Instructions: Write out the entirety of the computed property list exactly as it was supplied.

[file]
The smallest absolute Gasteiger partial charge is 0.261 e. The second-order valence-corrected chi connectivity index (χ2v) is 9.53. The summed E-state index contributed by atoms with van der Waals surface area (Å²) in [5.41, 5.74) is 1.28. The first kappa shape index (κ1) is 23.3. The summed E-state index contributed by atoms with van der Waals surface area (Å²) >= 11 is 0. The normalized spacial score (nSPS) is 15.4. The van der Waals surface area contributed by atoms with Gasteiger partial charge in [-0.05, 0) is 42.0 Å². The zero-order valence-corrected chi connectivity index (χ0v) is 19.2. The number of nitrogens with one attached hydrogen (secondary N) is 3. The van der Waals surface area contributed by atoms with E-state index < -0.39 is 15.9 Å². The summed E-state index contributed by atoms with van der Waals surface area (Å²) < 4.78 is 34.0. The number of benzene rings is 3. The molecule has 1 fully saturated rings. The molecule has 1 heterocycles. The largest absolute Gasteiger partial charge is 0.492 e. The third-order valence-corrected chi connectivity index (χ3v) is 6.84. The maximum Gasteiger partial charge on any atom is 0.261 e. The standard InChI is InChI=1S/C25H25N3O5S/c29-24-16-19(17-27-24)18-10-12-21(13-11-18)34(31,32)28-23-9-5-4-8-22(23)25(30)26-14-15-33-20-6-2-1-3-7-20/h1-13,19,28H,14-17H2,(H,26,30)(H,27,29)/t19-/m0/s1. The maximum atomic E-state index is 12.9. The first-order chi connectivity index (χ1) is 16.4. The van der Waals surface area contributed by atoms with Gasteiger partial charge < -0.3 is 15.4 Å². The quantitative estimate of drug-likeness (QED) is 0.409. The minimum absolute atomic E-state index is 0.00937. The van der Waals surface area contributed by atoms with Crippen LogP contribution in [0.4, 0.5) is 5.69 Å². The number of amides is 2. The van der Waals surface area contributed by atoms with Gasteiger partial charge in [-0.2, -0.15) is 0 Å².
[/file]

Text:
The smallest absolute Gasteiger partial charge is 0.261 e. The second-order valence-corrected chi connectivity index (χ2v) is 9.53. The summed E-state index contributed by atoms with van der Waals surface area (Å²) in [5.41, 5.74) is 1.28. The first kappa shape index (κ1) is 23.3. The summed E-state index contributed by atoms with van der Waals surface area (Å²) >= 11 is 0. The normalized spacial score (nSPS) is 15.4. The van der Waals surface area contributed by atoms with Gasteiger partial charge in [-0.05, 0) is 42.0 Å². The zero-order valence-corrected chi connectivity index (χ0v) is 19.2. The number of nitrogens with one attached hydrogen (secondary N) is 3. The van der Waals surface area contributed by atoms with E-state index < -0.39 is 15.9 Å². The summed E-state index contributed by atoms with van der Waals surface area (Å²) < 4.78 is 34.0. The number of benzene rings is 3. The molecule has 1 fully saturated rings. The molecule has 1 heterocycles. The largest absolute Gasteiger partial charge is 0.492 e. The third-order valence-corrected chi connectivity index (χ3v) is 6.84. The maximum Gasteiger partial charge on any atom is 0.261 e. The standard InChI is InChI=1S/C25H25N3O5S/c29-24-16-19(17-27-24)18-10-12-21(13-11-18)34(31,32)28-23-9-5-4-8-22(23)25(30)26-14-15-33-20-6-2-1-3-7-20/h1-13,19,28H,14-17H2,(H,26,30)(H,27,29)/t19-/m0/s1. The maximum atomic E-state index is 12.9. The first-order chi connectivity index (χ1) is 16.4. The van der Waals surface area contributed by atoms with Gasteiger partial charge < -0.3 is 15.4 Å². The quantitative estimate of drug-likeness (QED) is 0.409. The minimum absolute atomic E-state index is 0.00937. The van der Waals surface area contributed by atoms with Crippen LogP contribution in [0.4, 0.5) is 5.69 Å². The number of amides is 2. The van der Waals surface area contributed by atoms with Gasteiger partial charge in [-0.2, -0.15) is 0 Å².